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Safe standing: Manchester clubs, Chelsea, Tottenham and Cardiff to take part in trial from January 1 2022

Manchester United, Manchester City, Tottenham, Chelsea and Cardiff to take part in a safe standing trial, organised by the Sports Grounds Safety Authority, until the end of the season; all-seater stadiums have been compulsory in the top two tiers since the start of the 1994-95 season

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Image: A number of Premier League clubs, including Manchester United, have installed rail seating which can accommodate safe standing

Five Premier League and Championship clubs will take part in a safe standing trial from January 1 next year, the UK sports minister Nigel Huddleston has announced.

Manchester United, Manchester City, Tottenham, Chelsea and Cardiff are the clubs whose applications to operate licensed safe standing areas have been approved.

The trial, organised by the Sports Grounds Safety Authority (SGSA), marks the end of a blanket ban on standing in the top two tiers of English football which has been in place since 1994.

"I'm pleased to approve these five clubs as early adopters of licensed safe standing areas for the second half of the season," Huddleston said.

"The time is now right to properly trial safe standing in the Premier League and EFL Championship ahead of a decision on a widespread roll-out.

"Safety is absolutely paramount and the SGSA is working hand-in-glove with the clubs on this.

"Fans deserve different options on how they can enjoy a live match and I will be watching the progress of these trials with interest."

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The pilot programme will be monitored by the independent firm CFE Research, and its findings will be provided to the government for it to make a decision on a possible wider roll-out of safe standing for the 2022/23 season.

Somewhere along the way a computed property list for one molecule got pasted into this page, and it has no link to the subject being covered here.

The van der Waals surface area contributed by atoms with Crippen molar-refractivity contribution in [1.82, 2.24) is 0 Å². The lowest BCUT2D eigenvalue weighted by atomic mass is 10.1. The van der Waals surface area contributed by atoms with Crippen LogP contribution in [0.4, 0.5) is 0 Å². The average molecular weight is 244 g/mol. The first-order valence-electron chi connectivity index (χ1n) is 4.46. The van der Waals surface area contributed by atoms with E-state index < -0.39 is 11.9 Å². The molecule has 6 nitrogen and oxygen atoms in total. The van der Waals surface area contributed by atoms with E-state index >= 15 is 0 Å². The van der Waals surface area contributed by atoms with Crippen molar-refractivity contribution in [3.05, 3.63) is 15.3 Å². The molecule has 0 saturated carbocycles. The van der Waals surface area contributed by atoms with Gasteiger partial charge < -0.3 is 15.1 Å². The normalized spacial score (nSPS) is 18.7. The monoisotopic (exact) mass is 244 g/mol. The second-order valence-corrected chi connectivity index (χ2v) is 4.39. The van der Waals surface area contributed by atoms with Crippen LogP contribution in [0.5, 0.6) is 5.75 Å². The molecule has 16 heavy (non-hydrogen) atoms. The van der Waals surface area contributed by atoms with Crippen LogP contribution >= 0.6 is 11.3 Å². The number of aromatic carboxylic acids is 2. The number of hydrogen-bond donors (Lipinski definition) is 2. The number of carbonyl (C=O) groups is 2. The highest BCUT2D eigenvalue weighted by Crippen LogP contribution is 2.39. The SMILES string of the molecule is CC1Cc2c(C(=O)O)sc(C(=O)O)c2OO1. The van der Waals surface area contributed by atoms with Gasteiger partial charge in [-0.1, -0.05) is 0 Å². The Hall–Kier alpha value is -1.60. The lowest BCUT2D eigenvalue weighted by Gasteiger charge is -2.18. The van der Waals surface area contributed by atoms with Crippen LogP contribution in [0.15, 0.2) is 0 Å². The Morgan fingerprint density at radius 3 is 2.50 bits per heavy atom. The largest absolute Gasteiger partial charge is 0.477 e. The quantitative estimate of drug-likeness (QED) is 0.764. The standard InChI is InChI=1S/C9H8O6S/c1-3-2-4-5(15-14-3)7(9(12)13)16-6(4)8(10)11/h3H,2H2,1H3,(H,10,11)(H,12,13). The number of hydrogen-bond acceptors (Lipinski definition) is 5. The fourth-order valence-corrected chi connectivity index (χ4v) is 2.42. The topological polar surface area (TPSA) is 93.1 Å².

Liverpool are already running their own trial with two areas of rail seating at Anfield.

The Merseyside club's current trial is only designed to allow safe standing at particular moments of excitement in a game, rather than throughout.

The Reds will then review their trial at the end of the season.

Standing areas in what is now the Premier League and Championship were outlawed by legislation passed in the wake of the 1989 Hillsborough disaster, which led to the deaths of 97 Liverpool fans.

The introduction of the standing areas follows a commitment by the government in its 2019 General Election manifesto, and it is a move which has cross-party support.

However, the UK's football policing lead, Chief Constable Mark Roberts of Cheshire Police, has criticised what he sees as a "headlong rush" to reintroduce standing areas.

He told The Times last week: "My concern is that you get over-migration into the area because it is attractive to some supporters and it is easier when they are stood up.

"You are potentially going to get issues of overcrowding. You will potentially get a more male-dominated crowd, fewer children and older people. That's going to drive more exclusionary behaviour in terms of the language and behaviour."

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